|Cited Patent||Filing date||Publication date||Applicant||Title|
|US3219803 *||8 Jan 1962||23 Nov 1965||Phillips Petroleum Co||Electrical measuring apparatus|
|US3836849 *||14 Oct 1971||17 Sep 1974||Coulter Electronics||Method for classifying particles|
|US3851156 *||5 Sep 1972||26 Nov 1974||Green James E||Analysis method and apparatus utilizing color algebra and image processing techniques|
|US3955070 *||1 May 1974||4 May 1976||Kabushiki Kaisha Komatsu Seisakusho||Apparatus for measuring variable quantities|
|US3985123 *||17 Jul 1975||12 Oct 1976||Avco Everett Research Laboratory, Inc.||Method and means for monitoring cardiac output|
|Citing Patent||Filing date||Publication date||Applicant||Title|
|US4254779 *||9 Jun 1978||10 Mar 1981||Asahi Medical Co., Ltd.||Brain wave analysis apparatus for use in diagnosing living body conditions|
|US4263900 *||20 Apr 1979||28 Apr 1981||Codman And Shurtleff, Inc.||Pressure-responsive surgical tool assembly|
|US4312361 *||20 Apr 1979||26 Jan 1982||Codman And Shurtleff, Inc.||Pressure monitoring system for electrofluidic sensing devices|
|US4467433 *||29 Jul 1981||21 Aug 1984||Hans List||Device for determining a trigger point on an electric signal with given amplitude distribution over time|
|US4519401 *||20 Sep 1983||28 May 1985||Case Western Reserve University||Pressure telemetry implant|
|US4554930 *||28 Jun 1984||26 Nov 1985||Kress Donald W||Pressure sensing device and method for preventing ulcer formation|
|US4893630 *||6 Apr 1984||16 Jan 1990||Trinity Computing Systems, Inc.||Apparatus and method for analyzing physiological conditions within an organ of a living body|
|US5078682 *||28 Nov 1989||7 Jan 1992||Sharp Kabushiki Kaisha||Liquid transfusion apparatus|
|US5617873 *||23 May 1995||8 Apr 1997||The United States Of America As Represented By The Administrator, Of The National Aeronautics And Space Administration||Non-invasive method and apparatus for monitoring intracranial pressure and pressure volume index in humans|
|US6034296 *||4 Dec 1997||7 Mar 2000||Elvin; Niell||Implantable bone strain telemetry sensing system and method|
|US6179782 *||25 Jun 1999||30 Jan 2001||Stmicroelectronics S.R.L.||Method and related apparatus for measuring and analyzing a physical quantity of interest through the application of fuzzy logic rules|
|US6287253||25 Jun 1999||11 Sep 2001||Sabolich Research & Development||Pressure ulcer condition sensing and monitoring|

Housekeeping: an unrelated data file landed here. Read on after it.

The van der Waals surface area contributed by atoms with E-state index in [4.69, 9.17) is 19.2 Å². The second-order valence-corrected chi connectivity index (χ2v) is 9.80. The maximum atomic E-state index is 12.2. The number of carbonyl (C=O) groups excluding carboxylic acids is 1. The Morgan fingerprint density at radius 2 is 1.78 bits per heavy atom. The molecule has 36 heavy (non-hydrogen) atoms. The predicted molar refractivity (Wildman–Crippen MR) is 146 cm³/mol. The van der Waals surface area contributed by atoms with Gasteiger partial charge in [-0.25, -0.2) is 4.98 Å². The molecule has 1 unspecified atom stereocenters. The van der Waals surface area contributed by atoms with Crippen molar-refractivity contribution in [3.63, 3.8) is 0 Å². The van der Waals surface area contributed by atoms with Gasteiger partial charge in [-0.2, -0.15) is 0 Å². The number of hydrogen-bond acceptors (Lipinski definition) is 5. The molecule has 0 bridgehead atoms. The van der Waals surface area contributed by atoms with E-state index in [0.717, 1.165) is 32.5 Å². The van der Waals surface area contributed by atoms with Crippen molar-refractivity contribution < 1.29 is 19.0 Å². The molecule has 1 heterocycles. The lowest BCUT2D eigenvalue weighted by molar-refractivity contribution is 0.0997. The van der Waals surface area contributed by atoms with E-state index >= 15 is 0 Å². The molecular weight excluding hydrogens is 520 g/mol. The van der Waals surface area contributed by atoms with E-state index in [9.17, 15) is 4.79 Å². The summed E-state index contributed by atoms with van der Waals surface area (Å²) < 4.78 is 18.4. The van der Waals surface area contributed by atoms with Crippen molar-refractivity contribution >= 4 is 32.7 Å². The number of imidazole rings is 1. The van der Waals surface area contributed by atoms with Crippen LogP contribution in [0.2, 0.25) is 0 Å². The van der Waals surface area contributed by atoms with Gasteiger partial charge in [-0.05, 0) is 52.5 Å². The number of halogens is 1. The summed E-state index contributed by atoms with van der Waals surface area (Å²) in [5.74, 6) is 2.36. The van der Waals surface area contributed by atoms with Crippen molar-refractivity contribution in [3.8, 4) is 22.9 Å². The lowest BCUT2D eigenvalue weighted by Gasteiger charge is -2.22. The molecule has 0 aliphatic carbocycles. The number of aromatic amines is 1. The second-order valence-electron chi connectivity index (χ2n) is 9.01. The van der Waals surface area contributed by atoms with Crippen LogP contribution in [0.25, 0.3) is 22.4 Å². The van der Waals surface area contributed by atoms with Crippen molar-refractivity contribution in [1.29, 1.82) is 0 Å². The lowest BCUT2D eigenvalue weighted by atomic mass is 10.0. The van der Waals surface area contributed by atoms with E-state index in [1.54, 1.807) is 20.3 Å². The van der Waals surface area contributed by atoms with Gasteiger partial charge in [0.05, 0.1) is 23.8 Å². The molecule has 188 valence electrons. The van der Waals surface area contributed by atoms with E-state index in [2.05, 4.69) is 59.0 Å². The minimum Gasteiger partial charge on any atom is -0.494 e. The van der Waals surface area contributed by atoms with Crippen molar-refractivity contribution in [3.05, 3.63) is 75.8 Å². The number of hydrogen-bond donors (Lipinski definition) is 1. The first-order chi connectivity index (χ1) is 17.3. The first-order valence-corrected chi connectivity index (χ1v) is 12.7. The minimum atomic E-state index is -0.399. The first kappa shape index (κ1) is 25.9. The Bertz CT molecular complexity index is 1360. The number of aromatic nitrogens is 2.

|US6537232||3 Apr 2000||25 Mar 2003||Regents Of The University Of Minnesota||Intracranial pressure monitoring device and method for use in MR-guided drug delivery|
|US6689068 *||20 Dec 2001||10 Feb 2004||Medtronic, Inc.||Automatic pressure range and sensitivity adjustment|
|US6731976||20 Jul 2001||4 May 2004||Medtronic, Inc.||Device and method to measure and communicate body parameters|
|US7198602 *||30 Oct 2002||3 Apr 2007||Sensometrics As||Device, method and system for monitoring pressure in body cavities|
|US7335162||17 Nov 2006||26 Feb 2008||Sensometrics As||System for performing an analysis of pressure-signals derivable from pressure measurements on or in a body|
|US7658196||25 Apr 2007||9 Feb 2010||Ethicon Endo-Surgery, Inc.||System and method for determining implanted device orientation|
|US7775215||7 Mar 2006||17 Aug 2010||Ethicon Endo-Surgery, Inc.||System and method for determining implanted device positioning and obtaining pressure data|
|US7775966||7 Mar 2006||17 Aug 2010||Ethicon Endo-Surgery, Inc.||Non-invasive pressure measurement in a fluid adjustable restrictive device|
|US7775985||17 Nov 2006||17 Aug 2010||Dpcom As||Method for analysing pressure signals derivable from a body cavity|
|US7844342||7 Feb 2008||30 Nov 2010||Ethicon Endo-Surgery, Inc.||Powering implantable restriction systems using light|
|US7918796||11 Apr 2006||5 Apr 2011||Warsaw Orthopedic, Inc.||Volumetric measurement and visual feedback of tissues|
|US7927270||29 Jan 2007||19 Apr 2011||Ethicon Endo-Surgery, Inc.||External mechanical pressure sensor for gastric band pressure measurements|
|US8016744||7 Mar 2006||13 Sep 2011||Ethicon Endo-Surgery, Inc.||External pressure-based gastric band adjustment system and method|
|US8016745||6 Apr 2006||13 Sep 2011||Ethicon Endo-Surgery, Inc.||Monitoring of a food intake restriction device|
|US8016763||26 Jun 2009||13 Sep 2011||Dpcom As||Method for analysing pressure signals derivable from a body cavity|
|US8034065||26 Feb 2008||11 Oct 2011||Ethicon Endo-Surgery, Inc.||Controlling pressure in adjustable restriction devices|
|US8057492||12 Feb 2008||15 Nov 2011||Ethicon Endo-Surgery, Inc.||Automatically adjusting band system with MEMS pump|
|US8066629||12 Feb 2007||29 Nov 2011||Ethicon Endo-Surgery, Inc.||Apparatus for adjustment and sensing of gastric band pressure|
|US8095198||31 Jan 2006||10 Jan 2012||Warsaw Orthopedic. Inc.||Methods for detecting osteolytic conditions in the body|
|US8100870||14 Dec 2007||24 Jan 2012||Ethicon Endo-Surgery, Inc.||Adjustable height gastric restriction devices and methods|
|US8111165||1 Nov 2007||7 Feb 2012||Orthocare Innovations Llc||Active on-patient sensor, method and system|
|US8114345||8 Feb 2008||14 Feb 2012||Ethicon Endo-Surgery, Inc.||System and method of sterilizing an implantable medical device|